When I heard this song I knew that the opening song lyric sounded familiar, and that it sounded very Job-like. Not too many years ago I would have found a Bible concordance and started looking for “horse” in the listings under “Job.” Nowadays google is much faster and the print much more favorable to read. The results are posted below, interspersed with the lyrics. Continue reading
Bon Iver (Justin Vernon) is a favorite musical artist of mine although I admit to having no idea what most of his songs are about. I find him more difficult in this regard than Andrew Bird who is also difficult but with work (and imagination?) I was able (I thought) to make some progress.
But the following repeated part of Holocene seemed to me to be a plain statement that possibly summarizes the point he was making in this song. The official video also seemed to confirm what I thought may have been his point. Continue reading
277. The heart has its reasons, which reason does not know. We feel it
in a thousand things. I say that the heart naturally loves the
Universal Being, and also itself naturally, according as it gives
itself to them; and it hardens itself against one or the other at its
will. You have rejected the one and kept the other. Is it by reason
that you love yourself?
278. It is the heart which experiences God, and not the reason. This,
then, is faith: God felt by the heart, not by the reason.
345. Reason commands us far more imperiously than a master; for in disobeying the one we are unfortunate, and in disobeying the other we are fools.
346. Thought constitutes the greatness of man.
347. Man is but a reed, the most feeble thing in nature; but he is a thinking reed. The entire universe need not arm itself to crush him. A vapour, a drop of water suffices to kill him. But, if the universe were to crush him, man would still be more noble than that which killed him, because he knows that he dies and the advantage which the universe has over him; the universe knows nothing of this. All our dignity consists, then, in thought. By it we must elevate ourselves, and not by space and time which we cannot fill. Let us endeavour, then, to think well; this is the principle of morality.
348. A thinking reed.—It is not from space that I must seek my dignity, but from the government of my thought. I shall have no more if I possess worlds. By space the universe encompasses and swallows me up like an atom; by thought I comprehend the world.
349. Immateriality of the soul—Philosophers who have mastered their passions. What matter could do that?
From Pensees by Blaise Pascal
BMC @ Manifest Propensity, 2013
Painting: “The Mind of C.S.Lewis-A Wardrobe of Imagination” by Jim Hutchinson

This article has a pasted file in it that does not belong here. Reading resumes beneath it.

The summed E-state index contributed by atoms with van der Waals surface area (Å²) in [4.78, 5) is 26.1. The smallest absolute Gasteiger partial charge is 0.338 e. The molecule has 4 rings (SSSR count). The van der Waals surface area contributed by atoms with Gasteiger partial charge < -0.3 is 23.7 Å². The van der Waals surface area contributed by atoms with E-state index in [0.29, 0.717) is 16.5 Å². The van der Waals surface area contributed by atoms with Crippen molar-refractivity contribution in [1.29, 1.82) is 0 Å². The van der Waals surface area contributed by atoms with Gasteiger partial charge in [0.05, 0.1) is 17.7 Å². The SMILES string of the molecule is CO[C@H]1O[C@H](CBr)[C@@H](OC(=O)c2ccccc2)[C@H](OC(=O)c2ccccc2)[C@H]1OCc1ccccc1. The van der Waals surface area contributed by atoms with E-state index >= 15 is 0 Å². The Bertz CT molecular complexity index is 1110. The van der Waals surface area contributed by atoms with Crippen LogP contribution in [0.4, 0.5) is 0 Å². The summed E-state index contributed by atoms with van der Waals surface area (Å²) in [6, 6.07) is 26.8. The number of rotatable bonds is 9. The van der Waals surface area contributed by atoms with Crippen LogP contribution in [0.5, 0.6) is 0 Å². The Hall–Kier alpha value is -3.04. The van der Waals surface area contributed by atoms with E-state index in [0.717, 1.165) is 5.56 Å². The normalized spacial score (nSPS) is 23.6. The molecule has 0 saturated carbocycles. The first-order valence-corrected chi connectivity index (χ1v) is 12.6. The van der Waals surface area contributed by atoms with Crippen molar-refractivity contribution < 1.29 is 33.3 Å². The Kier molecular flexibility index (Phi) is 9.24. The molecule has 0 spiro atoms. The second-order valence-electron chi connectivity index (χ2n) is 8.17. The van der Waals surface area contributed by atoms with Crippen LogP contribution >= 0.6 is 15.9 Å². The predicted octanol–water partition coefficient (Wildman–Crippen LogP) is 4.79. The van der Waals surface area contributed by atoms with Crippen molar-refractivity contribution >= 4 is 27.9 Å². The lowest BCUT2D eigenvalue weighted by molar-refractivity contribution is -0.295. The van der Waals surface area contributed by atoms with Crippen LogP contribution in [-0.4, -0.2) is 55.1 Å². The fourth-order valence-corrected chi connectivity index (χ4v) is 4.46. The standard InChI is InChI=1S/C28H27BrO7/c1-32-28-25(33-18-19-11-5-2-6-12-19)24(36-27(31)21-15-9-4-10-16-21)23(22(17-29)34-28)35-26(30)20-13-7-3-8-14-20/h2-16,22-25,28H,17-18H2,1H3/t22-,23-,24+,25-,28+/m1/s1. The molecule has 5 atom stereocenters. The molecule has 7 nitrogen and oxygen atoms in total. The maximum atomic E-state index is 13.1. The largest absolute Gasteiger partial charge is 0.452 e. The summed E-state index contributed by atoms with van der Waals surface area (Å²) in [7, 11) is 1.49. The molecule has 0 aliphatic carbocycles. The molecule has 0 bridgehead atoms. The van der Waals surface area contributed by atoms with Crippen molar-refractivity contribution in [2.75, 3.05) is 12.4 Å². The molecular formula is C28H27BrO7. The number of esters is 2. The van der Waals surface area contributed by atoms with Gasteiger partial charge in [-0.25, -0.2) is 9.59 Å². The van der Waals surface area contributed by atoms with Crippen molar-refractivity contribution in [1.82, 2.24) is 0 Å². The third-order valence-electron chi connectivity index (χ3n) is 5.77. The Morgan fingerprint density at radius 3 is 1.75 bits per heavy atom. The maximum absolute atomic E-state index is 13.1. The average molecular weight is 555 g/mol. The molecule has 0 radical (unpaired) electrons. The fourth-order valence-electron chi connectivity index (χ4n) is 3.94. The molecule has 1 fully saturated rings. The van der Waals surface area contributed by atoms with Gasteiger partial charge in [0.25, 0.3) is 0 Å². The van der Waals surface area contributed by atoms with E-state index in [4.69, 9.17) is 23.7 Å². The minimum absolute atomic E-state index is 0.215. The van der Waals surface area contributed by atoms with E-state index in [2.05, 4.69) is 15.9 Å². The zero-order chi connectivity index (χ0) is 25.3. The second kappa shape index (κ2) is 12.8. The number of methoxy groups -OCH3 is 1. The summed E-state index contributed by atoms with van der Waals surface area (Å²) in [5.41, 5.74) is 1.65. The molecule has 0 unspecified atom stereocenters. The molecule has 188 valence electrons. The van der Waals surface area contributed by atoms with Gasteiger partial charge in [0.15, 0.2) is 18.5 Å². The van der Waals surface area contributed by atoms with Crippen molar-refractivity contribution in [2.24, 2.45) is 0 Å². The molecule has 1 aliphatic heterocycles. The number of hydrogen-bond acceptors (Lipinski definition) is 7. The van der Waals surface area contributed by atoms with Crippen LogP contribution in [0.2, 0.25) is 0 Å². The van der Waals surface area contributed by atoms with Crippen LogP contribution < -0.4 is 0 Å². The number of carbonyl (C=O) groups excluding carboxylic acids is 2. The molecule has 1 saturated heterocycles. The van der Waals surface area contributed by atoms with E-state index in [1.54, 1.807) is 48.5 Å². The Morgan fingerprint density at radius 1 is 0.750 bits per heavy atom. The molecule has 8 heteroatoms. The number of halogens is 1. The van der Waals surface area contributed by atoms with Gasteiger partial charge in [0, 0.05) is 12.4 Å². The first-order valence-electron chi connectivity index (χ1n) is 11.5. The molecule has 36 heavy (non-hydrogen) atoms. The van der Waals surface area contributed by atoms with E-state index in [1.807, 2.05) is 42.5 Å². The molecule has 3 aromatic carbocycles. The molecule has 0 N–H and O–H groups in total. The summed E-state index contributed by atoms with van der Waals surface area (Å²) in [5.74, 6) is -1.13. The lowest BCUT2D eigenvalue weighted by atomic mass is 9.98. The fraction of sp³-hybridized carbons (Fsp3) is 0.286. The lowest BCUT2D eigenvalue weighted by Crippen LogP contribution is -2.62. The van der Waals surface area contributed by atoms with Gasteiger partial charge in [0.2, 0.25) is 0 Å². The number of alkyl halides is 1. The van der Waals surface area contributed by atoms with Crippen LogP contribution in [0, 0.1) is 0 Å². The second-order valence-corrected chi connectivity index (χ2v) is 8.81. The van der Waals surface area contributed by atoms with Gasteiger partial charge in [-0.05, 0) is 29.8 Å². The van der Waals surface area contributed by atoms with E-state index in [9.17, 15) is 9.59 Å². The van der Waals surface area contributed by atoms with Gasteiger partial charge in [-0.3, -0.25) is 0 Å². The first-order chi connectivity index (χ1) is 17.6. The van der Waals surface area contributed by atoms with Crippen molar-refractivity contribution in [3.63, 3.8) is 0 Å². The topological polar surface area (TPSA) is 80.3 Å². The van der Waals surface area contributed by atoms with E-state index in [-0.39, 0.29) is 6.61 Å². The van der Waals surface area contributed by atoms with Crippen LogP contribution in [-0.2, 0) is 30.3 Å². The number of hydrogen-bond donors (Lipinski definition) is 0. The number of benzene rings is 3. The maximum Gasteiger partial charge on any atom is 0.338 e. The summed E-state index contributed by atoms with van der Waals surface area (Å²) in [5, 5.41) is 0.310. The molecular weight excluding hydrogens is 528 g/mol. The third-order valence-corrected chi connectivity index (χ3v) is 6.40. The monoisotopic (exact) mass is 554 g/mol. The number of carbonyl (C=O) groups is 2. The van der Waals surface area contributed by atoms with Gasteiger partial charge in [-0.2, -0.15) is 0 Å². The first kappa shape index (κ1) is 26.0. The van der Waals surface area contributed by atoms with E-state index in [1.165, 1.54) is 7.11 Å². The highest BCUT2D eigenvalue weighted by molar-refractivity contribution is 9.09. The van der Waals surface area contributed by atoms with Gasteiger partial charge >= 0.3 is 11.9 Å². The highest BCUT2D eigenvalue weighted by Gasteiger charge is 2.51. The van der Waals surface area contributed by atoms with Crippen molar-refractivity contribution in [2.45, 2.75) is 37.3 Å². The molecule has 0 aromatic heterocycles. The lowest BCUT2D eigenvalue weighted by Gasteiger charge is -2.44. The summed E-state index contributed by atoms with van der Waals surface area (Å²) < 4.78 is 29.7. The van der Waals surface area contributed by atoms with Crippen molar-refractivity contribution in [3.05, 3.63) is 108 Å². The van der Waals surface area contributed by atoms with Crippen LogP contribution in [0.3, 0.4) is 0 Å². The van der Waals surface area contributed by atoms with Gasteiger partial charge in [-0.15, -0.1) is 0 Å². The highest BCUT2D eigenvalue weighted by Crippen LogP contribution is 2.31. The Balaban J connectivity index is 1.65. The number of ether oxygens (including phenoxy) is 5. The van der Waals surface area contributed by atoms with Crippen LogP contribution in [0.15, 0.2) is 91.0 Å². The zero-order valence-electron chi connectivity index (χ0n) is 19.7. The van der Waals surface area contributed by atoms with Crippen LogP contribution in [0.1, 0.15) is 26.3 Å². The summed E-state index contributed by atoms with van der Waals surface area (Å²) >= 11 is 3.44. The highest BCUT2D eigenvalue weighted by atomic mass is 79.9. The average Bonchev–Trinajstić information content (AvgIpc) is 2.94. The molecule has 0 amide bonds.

“We are inveterate poets. When a quantity is very great we cease to regard it as a mere quantity. Our imaginations awake. Instead of mere quantity, we now have a quality-the sublime….Men of sensibility look up on the night sky with awe: brutal and stupid men do not. When the silence of the eternal spaces terrified Pascal, it was Pascal’s own greatness that enabled them to do so; to be frightened by the bigness of the nebulae is, almost literally, to be frightened of our own shadow. For light years and geological periods are mere arithmetic until the shadow of man, the poet, the maker of myths, falls upon them. As a Christian, I do not say we are wrong to tremble at that shadow; for I believe it to be the shadow of the image of God. But if the vastness of Nature ever threatens to overcrow our spirits, we must remember that it is only Nature spiritualized by human imagination which does so.”
From “Miracles” by C. S. Lewis
BMC @ Manifest Propensity, 2013.
A really great song I stumbled on by a musician previously unknown to me, named Jim White. It seems to be autobiographical and I generally find it interesting to listen to these types of songs and wonder about the person whose life has been expressed therein.
“We must learn to regard people less in the light of what they do or omit to do, and more in the light of what they suffer.”
I hope you like this song and find it interesting also. Continue reading
A simple little song of only 51 seconds long. Is it possible that this song of 9 lines reveals “the new religion of America”?
Early photograph of “Jacksie” (C. S. Lewis)
In the final chapter called ‘Heaven” in his book “The Problem of Pain,” C.S. Lewis discusses our individuality as persons in relation to the “society” of heaven and the unity of God. Following is an excerpt from his wondrous meditation. Continue reading